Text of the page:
Calspace Courses

 Climate Change · Part One

      Climate Change 1 Syllabus

    1.0 - Introduction
    2.0 - The Earth's Natural Greenhouse Effect
    3.0 - The Greenhouse Gases
    4.0 - CO2 Emissions

  5.0 The Earth's Carbon Reservoirs
         · 5.1 - What is Biogeochemistry?
         · 5.2 - Why is the CO2 Res. so Small?
         · 5.3 - The Breathing of Gaia

    6.0 - Carbon Cycling: Some Examples
    7.0 - Climate and Weather
    8.0 - Global Wind Systems
    9.0 - Clouds, Storms and Climates
    10.0 - Global Ocean Circulation
    11.0 - El Niño and the Southern Oscillation
    12.0 - Outlook for the Future

 Climate Change · Part Two
 Introduction to Astronomy
 Life in the Universe

 Glossary: Climate Change
 Glossary: Astronomy
 Glossary: Life in Universe

What is Biogeochemistry?

Development of a “New” Scientific Field
Life on our planet is made up of an incredible variety of carbon molecules, and, in essence, life processes are carbon chemistry. Conversely, the carbon cycle, which can be viewed as the movement of carbon atoms through various places of storage on Earth, called “reservoirs,” is intimately tied to life processes. In the study of the carbon cycle, biology and geochemistry merged to form a new scientific discipline called “biogeochemistry.” (See Glossary for more information). Biogeochemists study the carbon cycle and its interconnections with the cycles of other elements involved in life processes, mainly nitrogen, oxygen and phosphorus, but also sulfur and iron and certain trace metals. In addition, the water cycle helps drive the carbon cycle, and this is where climate and the carbon cycle are most intimately connected.

Biogeochemistry includes the history of the great carbon reservoirs in the crust of the Earth, like limestone rocks and the coal deposits, as well as the distribution of nitrate and phosphate in the ocean. It seeks to explain the composition of the atmosphere (consisting mainly of nitrogen and oxygen, as well as other trace gases) as a result of bacterial action and photosynthesis. And biogeochemistry records the exchange of matter at the interfaces: the decay of organic matter in soils and resulting gases released into the air; the uptake of oxygen by the ocean and its utilization at depth; and the leaching of nutrients from the soil and their transport into the sea.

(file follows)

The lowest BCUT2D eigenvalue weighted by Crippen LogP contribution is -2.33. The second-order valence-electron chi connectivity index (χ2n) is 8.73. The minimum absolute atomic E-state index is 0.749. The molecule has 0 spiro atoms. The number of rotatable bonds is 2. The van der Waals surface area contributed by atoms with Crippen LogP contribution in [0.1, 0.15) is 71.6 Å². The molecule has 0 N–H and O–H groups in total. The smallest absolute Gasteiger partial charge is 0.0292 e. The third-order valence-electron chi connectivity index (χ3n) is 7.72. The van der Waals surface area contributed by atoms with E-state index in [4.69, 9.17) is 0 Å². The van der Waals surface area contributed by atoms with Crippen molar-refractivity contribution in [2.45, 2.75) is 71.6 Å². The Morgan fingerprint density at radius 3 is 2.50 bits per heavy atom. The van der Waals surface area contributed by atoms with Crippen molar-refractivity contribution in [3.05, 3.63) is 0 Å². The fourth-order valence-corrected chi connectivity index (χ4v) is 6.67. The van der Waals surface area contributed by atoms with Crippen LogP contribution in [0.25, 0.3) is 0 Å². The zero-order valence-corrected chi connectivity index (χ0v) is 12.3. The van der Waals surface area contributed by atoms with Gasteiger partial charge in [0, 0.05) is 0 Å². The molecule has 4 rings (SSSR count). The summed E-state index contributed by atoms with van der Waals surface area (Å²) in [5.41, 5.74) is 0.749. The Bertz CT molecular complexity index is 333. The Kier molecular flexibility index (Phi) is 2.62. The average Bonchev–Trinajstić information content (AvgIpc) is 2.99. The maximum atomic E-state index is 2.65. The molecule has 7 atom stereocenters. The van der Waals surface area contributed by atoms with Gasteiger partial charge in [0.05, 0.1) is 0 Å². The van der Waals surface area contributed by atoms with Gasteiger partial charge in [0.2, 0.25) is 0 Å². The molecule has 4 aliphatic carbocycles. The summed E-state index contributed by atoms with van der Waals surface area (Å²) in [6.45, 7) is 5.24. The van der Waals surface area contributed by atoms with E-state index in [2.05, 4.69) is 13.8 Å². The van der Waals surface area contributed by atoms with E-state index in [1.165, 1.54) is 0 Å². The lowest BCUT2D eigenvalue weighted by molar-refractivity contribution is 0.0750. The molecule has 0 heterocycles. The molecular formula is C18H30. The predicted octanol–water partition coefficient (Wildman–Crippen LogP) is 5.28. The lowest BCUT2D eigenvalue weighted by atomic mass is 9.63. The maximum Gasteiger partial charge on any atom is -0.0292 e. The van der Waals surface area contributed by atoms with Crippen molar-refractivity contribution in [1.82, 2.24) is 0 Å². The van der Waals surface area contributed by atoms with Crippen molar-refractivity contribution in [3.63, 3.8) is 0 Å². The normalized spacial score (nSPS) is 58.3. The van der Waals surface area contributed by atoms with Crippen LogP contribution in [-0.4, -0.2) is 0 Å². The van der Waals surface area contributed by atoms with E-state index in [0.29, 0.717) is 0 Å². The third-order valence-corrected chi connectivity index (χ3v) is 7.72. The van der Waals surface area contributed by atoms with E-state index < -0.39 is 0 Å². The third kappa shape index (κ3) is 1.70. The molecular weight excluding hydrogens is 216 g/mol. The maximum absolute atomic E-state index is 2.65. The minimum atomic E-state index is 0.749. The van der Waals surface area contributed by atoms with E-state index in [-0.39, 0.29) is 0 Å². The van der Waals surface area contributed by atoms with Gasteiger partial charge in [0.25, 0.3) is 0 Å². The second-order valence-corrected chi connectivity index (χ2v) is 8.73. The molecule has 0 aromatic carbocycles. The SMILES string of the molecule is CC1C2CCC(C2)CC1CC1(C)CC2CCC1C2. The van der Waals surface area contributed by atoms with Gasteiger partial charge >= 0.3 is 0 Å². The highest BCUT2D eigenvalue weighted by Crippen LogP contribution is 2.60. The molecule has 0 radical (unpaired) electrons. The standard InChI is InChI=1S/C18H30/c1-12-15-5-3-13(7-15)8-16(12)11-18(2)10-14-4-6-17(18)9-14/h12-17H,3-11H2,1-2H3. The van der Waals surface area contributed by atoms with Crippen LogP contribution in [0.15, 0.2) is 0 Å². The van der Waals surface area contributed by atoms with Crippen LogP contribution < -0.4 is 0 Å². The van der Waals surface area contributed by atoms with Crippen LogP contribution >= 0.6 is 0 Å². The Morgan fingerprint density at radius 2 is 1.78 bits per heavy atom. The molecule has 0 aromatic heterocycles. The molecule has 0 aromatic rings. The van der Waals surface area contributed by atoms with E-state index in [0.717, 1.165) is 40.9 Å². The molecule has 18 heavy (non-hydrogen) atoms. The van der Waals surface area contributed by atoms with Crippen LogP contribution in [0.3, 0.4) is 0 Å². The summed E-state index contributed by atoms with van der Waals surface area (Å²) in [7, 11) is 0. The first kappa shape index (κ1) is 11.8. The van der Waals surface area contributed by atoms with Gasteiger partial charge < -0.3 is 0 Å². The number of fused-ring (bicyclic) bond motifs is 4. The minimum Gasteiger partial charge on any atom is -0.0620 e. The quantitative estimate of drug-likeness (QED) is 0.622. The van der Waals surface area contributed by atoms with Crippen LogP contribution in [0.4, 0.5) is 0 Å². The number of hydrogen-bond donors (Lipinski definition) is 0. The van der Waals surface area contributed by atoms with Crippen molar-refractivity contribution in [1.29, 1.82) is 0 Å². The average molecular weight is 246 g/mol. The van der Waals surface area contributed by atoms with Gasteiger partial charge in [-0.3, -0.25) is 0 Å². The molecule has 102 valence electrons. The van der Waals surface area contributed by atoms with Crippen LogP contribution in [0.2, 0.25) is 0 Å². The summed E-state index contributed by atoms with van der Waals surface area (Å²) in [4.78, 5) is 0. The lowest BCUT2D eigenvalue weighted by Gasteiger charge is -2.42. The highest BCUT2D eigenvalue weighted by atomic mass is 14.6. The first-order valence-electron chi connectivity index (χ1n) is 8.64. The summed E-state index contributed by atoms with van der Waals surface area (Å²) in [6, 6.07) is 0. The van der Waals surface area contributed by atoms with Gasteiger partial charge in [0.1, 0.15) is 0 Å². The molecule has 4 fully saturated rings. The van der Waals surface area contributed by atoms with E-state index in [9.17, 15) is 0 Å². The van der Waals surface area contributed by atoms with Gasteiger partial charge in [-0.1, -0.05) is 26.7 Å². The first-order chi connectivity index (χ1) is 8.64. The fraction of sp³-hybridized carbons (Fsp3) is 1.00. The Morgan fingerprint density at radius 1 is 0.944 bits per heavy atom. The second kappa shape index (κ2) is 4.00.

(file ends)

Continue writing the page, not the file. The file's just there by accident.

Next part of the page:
The all-important role of life processes in maintaining Earth's environments was stressed early in the 20th century by the Russian mineralogist, Vladimir Vernadsky (1863-1945), who may be considered the father of biogeochemistry. The American limnologist and geochemist G. Evelyn Hutchinson (1903-1991) led the way and first outlined the broad scope and principles of this new field. More recently, the basic elements of the discipline of biogeochemistry have been restated and popularized by the British engineer and science writer, James Lovelock (born 1919), under the label of the “Gaia Hypothesis.” Lovelock emphasizes a concept that life processes regulate the radiation balance of Earth to keep it habitable.

Biogeochemistry and the Carbon Cycle
At the core of biogeochemistry is the carbon cycle, which describes the movement of carbon atoms through the life-support systems on the surface of the planet. Models of the carbon cycle, based on mathematical formulations, consist of "reservoirs" of carbon and the "fluxes" between these reservoirs. Examples of reservoirs are the "ocean", the "atmosphere," the "biosphere," the "soil carbon," the "carbonate sediments," and the "organic carbon sediments." The "fluxes" between them describe the rate at which atoms move from one reservoir into another. For example, a flux could be the rate of movement of carbon between organic matter produced in ocean surface waters and the sediments of the ocean floor.

Simple sketch of the carbon cycle, illustrating fluxes and reservoirs. (From: SeaWIFS project)
The crucial questions concern the mechanisms that control the fluxes, and how these controls change as the planet warms up. For example: What controls the productivity of the ocean, and what controls the proportion of the matter produced that reaches the ocean sediment? And how does the amount of plankton change with warming of the ocean, and how does the flux of organic matter to the seafloor change as a result? This is all part of the prediction game. But if we wish to predict what will happen, we first have to understand what has happened in the past and what has happened so far.

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